On the home front, nations like Italy have opted to buy F-35 joint strike fighters for ground attack missions, weakening the resolve to develop a multirole Typhoon.
Europe’s delay in developing e-scan for the twin-engine Typhoon parallels its paralysis in the development of a common UAV, which could safeguard aerospace jobs.
Almost a decade after the launch of the doomed EuroMALE program, France and the UK have proved no better at launching a bilateral UAV program under their 3-year-old defense cooperation deal.
“France and the UK have not been too clear on what they want on UAVs, and we are still at the courting phase,” Taylor said. “There are two requirements, one short term and the other long term. Long term, I still believe it will be absolutely relevant that Europe has an industry that develops unmanned air vehicles. But if we want to develop that in Europe, it is going to be after 2020.”
“With the finalization of the development phase of current military aircraft programs, the industry needs a decision for a new development program soon to keep and enhance its engineering resources and competencies,” said Dietmar Schrick, managing director of the German Aerospace Industries Association.
“The European market is most probably too small for a single-purpose UCAV [unmanned combat air vehicle]; therefore, a combination of surveillance, reconnaissance and armed UAVs is likely,” Schrick said. “In addition, civil applications for UAVs must be considered in the long term as well.”
“The risk is that the jockeying and positioning over a common program will take so much time and money that the rest of the world will have moved on,” Taylor said.
Britain and Italy have already ordered US-built Reaper UAVs to fill operational needs, and France is likely to follow suit, although a deal has not yet been sealed.
Mercier said development of a UAV in Europe remains worthwhile, but not any time soon.
“For the long term, I still believe it will be absolutely relevant that Europe has an industry that develops unmanned air vehicles,” the French Air Force chief said. “But due to the delays we have accumulated in Europe, it is going to be after 2020.”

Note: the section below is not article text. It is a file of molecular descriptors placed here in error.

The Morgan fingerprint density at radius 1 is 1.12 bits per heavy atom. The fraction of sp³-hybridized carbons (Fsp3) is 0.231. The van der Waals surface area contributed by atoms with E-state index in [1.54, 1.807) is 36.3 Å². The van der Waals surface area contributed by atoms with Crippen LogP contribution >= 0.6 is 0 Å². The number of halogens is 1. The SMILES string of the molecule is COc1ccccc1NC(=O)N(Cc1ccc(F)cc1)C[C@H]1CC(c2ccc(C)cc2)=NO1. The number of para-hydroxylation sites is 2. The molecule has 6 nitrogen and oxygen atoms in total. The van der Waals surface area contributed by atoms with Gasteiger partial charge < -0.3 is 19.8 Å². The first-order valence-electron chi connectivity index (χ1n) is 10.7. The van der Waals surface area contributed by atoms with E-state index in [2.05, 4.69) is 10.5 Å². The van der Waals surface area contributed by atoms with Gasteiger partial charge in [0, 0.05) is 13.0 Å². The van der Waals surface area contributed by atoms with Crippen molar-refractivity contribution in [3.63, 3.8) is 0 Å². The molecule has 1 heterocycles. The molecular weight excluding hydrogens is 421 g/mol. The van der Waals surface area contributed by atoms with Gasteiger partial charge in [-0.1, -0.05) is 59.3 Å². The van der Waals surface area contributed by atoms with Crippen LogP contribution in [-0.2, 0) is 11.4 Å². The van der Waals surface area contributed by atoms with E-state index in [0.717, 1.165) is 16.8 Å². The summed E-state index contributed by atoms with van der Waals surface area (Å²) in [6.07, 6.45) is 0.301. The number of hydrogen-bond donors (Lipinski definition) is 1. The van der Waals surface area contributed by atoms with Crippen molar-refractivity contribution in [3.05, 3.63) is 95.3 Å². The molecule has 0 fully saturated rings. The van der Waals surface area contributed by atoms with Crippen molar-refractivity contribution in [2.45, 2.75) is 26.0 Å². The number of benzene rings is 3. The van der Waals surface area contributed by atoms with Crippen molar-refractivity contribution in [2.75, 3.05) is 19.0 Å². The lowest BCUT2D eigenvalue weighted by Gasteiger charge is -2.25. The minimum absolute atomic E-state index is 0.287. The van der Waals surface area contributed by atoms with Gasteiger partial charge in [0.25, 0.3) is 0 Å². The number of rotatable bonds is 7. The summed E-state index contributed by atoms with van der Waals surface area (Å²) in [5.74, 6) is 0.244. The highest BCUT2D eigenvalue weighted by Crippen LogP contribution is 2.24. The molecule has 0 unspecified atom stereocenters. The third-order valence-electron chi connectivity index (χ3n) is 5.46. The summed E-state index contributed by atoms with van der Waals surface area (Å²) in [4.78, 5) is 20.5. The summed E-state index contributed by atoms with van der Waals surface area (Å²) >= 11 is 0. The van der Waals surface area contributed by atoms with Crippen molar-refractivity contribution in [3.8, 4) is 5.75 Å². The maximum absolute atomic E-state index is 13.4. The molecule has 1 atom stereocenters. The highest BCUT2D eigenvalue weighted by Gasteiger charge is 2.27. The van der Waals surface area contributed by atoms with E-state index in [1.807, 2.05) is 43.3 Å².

In Italy, the head of Alenia Aermacchi, Giuseppe Giordo, warned ahead of the Paris Air Show this month that he is looking outside Europe for UAV partners to get started, due to “confusion” in Europe.
One possibility is that Europe decides to skip the development of a medium-altitude, long-endurance UAV and move straight to UCAVs.
Dassault is leading a European UCAV technology demonstrator program known as Neuron, while the British have a similar, and much delayed, project known as Taranis. But there are scant signs of a joint program to develop into a regional program.
Mattiussi at the EDA said the stalling has occurred because companies have had to await common requirements from European governments.
In the meantime, faced with the task of catering to their domestic industrial bases, European governments have been less interested in joint programs, creating a chicken-and-egg situation.
Mattiussi said one way to force the issue on UAVs is to emphasize to governments how military UAVs would spur the growth of civil UAVs.
“The FAA [US Federal Aviation Administration] believes 38 percent of all movements will be UAVs by 2050, and only a fraction of that will be military,” he said. “The market is there, and we believe military decisions made now will shape commercial opportunities, so they should be encouraged.” ■
Andrew Chuter in London and Albrecht Müller in Bonn contributed to this report.